after that i walked around some more, went to a little store to buy myself some bread and fruit so i could avoid eating at a restaurant, and made my way back.
that part was awesome. the rest of the trip was typical of a stressful international journey. the flight to JFK was long, and boring, and i was having intestinal issues. i amused myself by taking note of funny oddities. like the fact that the whole plane was full of orthodox jews, complete with phylacteries. one of them looked like justin timberlake. that amused me greatly. there was a really hot fashiony kind of european guy, looking around with that condescending "i'm God's gift to women" look, who i caught digging in his nose like he was searching for egyptian treasure. also, there was one of those gross quivering dogs with an underbite sitting on some lady's lap and wearing a sweater and diaper.
the flight from vienna was late, and i had less than two hours to get my luggage, go through customs, and book it over to the jetblue terminal to catch my flight to NC. of course, mine was the absolute last to come out. i RAN like a crazy person to the train, and anxiously willed the monorail to go faster. i got there, checked my bags (not fun to run with a heavy suitcase and guitar), and ran to the terminal. i called art from a payphone to let him know i made my flight, and got on the plane about two minutes before it took off. ha! i was so glad. that flight was interesting--i sat next to a pilot who talked the whole way, so that passed the time. finally the plane touched down, and i wove my way through the crowds, so excited to see art. it was late, so i knew the kids wouldn't be there with him, but i didn't mind. then i came down the escalator and saw art and the boys standing there, each kid holding a bunch of flowers for me. i burst into tears, gave them all hugs, made out with art unabashedly while people stared, and we were off.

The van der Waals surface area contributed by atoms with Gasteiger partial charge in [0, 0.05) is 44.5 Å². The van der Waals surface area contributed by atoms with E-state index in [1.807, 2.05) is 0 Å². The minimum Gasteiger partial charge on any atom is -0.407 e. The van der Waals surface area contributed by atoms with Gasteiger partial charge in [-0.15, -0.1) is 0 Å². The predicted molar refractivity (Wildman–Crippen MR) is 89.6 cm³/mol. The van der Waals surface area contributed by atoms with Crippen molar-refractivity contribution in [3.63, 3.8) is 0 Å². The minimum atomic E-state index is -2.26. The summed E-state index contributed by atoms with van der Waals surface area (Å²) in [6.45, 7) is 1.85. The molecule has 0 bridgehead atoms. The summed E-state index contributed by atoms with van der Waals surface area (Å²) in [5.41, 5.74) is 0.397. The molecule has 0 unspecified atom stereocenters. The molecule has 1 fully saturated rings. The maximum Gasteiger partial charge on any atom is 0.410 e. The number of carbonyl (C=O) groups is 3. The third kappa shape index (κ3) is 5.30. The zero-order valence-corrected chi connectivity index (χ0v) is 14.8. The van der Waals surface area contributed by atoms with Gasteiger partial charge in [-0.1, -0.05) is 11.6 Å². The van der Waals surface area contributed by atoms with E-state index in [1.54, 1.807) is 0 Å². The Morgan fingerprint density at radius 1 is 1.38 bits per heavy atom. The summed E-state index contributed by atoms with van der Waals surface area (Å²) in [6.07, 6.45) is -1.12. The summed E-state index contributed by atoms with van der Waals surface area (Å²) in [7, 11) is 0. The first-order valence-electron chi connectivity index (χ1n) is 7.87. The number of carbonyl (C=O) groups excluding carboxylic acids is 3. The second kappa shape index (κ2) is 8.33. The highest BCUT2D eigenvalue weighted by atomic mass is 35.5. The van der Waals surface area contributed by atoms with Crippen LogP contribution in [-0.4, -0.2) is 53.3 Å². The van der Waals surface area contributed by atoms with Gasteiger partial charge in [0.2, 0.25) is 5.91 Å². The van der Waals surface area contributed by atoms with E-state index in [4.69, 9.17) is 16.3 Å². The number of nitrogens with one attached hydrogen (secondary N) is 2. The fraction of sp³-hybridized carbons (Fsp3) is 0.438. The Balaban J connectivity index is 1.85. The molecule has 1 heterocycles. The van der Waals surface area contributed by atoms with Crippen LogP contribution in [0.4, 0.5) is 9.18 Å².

since then my brothers have come and gone, my dad got remarried and is on his honeymoon, and art and the boys and i are trying to fall back into some kind of normal rhythm. even though it still gets old sometimes, i am really enjoying things like cooking and cleaning and reading stories to the kids. and watching LOST at the end of the day when the kids are in bed and we can finally relax. maybe it's not as exciting as all the "adventures" abroad, but it's certainly nicer for me.